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Publication numberUS5557977 A
Publication typeGrant
Application numberUS 08/554,017
Publication dateSep 24, 1996
Filing dateNov 6, 1995
Priority dateNov 6, 1995
Fee statusLapsed
Also published asCA2244661A1, DE69605565D1, DE69605565T2, EP0854794A1, EP0854794B1, WO1997017222A1
Publication number08554017, 554017, US 5557977 A, US 5557977A, US-A-5557977, US5557977 A, US5557977A
InventorsThomas R. Stockton
Original AssigneeFord Motor Company
Export CitationBiBTeX, EndNote, RefMan
External Links: USPTO, USPTO Assignment, Espacenet
System for powering rotating vehicle accessories using transmission
US 5557977 A
Abstract
A system for powering various rotating vehicle accessories such as an alternator, a transmission fluid pump, a power-steering pump, and an air-conditioning compressor from the torque converter of an automatic transmission. The system utilizes the smooth speed characteristic of the automatic transmission torque converter to achieve an equally smooth accessory drive ratio transition. The system may also be used to power the accessories using a manual transmission.
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Claims(20)
I claim:
1. A system for powering rotating accessories of a vehicle, the system comprising:
an automatic transmission powered by an engine, said transmission comprising: a housing, and a torque converter at least partially housed in said housing, said torque converter having an impeller driveably connected to said engine and a turbine being driven by said impeller and driving an output shaft of said transmission to drive said vehicle;
a converter lock-up clutch connected to said impeller and said turbine;
a planetary gear set comprising a sun gear coupled to said output shaft, a plurality of pinions rotatably coupled to said sun gear, a carrier rotatably coupled to said pinions and a ring gear rotatably coupled to said pinions and said engine; and,
wherein said accessories are rotatably coupled to said carrier of said planetary gear set such that said accessories are operable between at least two speed ratios.
2. A system according to claim 1 further comprising a controller means for receiving a plurality of sensed vehicle operating conditions, for comparing said sensed vehicle operating conditions to predetermined values, and for controlling the speed of said accessories, and wherein said transmission is a front wheel drive transmission.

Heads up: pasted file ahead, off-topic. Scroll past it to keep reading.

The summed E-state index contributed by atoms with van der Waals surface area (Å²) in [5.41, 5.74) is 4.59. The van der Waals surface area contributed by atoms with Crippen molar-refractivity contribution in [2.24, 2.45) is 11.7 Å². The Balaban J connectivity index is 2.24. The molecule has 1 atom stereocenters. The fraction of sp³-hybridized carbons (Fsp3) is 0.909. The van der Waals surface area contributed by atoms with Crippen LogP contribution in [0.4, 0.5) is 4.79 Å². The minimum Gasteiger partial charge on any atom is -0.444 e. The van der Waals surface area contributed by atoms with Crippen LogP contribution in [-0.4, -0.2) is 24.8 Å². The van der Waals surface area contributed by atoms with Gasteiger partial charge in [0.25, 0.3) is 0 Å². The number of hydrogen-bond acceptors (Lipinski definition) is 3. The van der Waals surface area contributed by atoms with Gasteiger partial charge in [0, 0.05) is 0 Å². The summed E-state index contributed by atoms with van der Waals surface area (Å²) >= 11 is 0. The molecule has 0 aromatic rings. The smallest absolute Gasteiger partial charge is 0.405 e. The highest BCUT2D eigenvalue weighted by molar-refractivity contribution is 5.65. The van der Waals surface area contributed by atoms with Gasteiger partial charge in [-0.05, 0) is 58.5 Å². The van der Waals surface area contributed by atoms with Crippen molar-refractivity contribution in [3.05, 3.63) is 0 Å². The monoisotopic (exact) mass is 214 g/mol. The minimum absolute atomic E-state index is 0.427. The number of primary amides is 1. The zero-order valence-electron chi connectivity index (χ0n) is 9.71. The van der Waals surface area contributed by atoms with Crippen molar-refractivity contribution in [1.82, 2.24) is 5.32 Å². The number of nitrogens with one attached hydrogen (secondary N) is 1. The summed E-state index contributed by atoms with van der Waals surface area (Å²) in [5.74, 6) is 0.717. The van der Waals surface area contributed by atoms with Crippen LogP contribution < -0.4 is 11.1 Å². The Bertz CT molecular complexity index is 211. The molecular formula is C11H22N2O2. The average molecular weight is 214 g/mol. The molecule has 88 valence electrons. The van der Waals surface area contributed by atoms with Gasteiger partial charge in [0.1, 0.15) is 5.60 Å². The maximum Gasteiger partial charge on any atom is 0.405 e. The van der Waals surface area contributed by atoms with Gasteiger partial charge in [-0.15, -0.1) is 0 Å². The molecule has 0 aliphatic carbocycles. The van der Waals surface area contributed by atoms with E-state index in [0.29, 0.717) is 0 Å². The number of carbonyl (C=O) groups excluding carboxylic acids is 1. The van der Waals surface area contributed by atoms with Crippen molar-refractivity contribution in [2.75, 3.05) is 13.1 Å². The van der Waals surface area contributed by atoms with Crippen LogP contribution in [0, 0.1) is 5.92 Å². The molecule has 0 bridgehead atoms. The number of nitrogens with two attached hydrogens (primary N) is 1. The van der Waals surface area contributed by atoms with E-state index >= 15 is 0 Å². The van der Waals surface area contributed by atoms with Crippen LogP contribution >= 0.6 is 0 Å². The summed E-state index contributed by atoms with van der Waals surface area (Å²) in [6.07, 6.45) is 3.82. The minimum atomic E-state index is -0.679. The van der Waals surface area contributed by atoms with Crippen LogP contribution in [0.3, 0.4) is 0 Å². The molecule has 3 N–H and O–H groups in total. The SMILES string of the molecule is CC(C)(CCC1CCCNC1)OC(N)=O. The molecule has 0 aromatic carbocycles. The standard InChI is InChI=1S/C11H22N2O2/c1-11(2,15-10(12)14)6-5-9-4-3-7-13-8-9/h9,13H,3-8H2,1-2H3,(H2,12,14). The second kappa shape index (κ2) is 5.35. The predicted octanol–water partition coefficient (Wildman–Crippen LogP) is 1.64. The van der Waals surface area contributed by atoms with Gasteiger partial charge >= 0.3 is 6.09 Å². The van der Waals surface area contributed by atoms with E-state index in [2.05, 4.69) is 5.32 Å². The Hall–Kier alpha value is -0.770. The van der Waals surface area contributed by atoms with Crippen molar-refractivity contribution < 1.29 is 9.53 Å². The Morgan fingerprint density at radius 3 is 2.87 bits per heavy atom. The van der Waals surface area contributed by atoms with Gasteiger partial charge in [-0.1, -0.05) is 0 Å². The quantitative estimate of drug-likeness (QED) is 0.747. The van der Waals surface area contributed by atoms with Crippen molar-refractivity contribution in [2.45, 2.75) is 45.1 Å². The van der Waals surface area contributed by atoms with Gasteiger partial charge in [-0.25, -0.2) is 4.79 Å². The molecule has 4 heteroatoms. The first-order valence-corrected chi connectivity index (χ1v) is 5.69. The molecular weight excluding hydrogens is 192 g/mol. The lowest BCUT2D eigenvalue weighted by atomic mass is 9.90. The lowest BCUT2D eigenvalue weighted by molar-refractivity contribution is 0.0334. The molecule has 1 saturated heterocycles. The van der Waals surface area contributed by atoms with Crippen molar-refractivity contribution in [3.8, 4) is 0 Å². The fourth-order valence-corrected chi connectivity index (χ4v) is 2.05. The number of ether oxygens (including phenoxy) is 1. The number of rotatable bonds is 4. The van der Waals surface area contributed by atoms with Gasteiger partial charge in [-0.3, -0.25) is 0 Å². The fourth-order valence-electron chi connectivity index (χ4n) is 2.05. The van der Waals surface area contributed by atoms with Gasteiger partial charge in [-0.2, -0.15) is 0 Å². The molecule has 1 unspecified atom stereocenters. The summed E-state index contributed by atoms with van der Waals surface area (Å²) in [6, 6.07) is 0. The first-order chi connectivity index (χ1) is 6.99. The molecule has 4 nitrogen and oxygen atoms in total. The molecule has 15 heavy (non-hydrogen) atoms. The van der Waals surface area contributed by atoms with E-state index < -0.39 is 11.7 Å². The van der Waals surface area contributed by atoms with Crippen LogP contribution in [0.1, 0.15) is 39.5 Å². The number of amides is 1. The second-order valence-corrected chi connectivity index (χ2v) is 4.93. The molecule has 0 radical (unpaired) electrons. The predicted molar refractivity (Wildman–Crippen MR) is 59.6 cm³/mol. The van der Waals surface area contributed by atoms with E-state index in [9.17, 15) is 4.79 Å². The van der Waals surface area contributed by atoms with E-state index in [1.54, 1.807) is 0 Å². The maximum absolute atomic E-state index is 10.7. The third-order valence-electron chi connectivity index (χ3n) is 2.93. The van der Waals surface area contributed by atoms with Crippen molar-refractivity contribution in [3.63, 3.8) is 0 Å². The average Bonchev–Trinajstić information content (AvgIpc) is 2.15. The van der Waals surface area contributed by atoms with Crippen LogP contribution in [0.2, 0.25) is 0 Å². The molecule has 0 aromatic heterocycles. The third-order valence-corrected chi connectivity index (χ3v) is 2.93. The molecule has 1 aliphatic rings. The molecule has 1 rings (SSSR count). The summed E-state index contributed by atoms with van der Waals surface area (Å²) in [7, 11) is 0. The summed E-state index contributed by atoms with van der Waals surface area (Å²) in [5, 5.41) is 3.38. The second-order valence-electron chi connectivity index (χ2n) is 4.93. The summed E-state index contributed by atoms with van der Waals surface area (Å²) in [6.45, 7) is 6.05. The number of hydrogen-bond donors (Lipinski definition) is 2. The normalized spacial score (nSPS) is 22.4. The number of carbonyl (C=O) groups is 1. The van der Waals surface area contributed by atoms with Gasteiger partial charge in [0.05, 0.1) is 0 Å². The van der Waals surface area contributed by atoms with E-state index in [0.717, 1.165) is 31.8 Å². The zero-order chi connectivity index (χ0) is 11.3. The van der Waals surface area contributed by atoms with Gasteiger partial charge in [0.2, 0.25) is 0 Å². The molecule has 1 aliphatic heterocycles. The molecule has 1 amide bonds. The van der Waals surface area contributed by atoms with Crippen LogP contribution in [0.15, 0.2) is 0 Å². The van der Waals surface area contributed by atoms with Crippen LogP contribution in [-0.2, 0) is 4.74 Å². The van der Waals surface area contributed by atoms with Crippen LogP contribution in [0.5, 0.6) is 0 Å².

3. A system according to claim 2 wherein a one-way clutch is positioned between said ring gear and said sun gear such that said planetary gear set locks up when said transmission is not engaged with said output shaft.
4. A system according to claim 2 further comprising a clutch brake positioned between said output shaft and said transmission housing.
5. A system according to claim 2 further comprising a second one-way clutch positioned between said sun gear and said output shaft.
6. A system according to claim 2 wherein said converter lock-up clutch is spring loaded in an applied position while said engine is being started.
7. A system according to claim 1 further comprising a controller means for receiving a plurality of sensed vehicle operating conditions, for comparing said sensed vehicle operating conditions to predetermined values, and for controlling the speed of said accessories, and wherein said transmission is a rear wheel drive transmission comprising a spoked member connecting said turbine to said ring gear.
8. A system according to claim 7 wherein a one-way clutch is positioned between said ring gear and said sun gear such that said planetary gear set locks up when said transmission is not engaged with said output shaft.
9. A system according to claim 7 further comprising a clutch brake positioned between said output shaft and said transmission housing.
10. A system according to claim 7 further comprising a second one-way clutch positioned between said sun gear and said output shaft.
11. A system according to claim 7 wherein said converter lock-up clutch is spring loaded in an applied position while said engine is being started.
12. A system according to claim 1 wherein said controller means senses a vehicle coast-down condition and signals a clutch brake positioned between said output shaft and said transmission housing to be released when said engine is at closed throttle but before engine idle RPM is reached.
13. A system according to claim 12 wherein said controller means signals said lock-up clutch to release.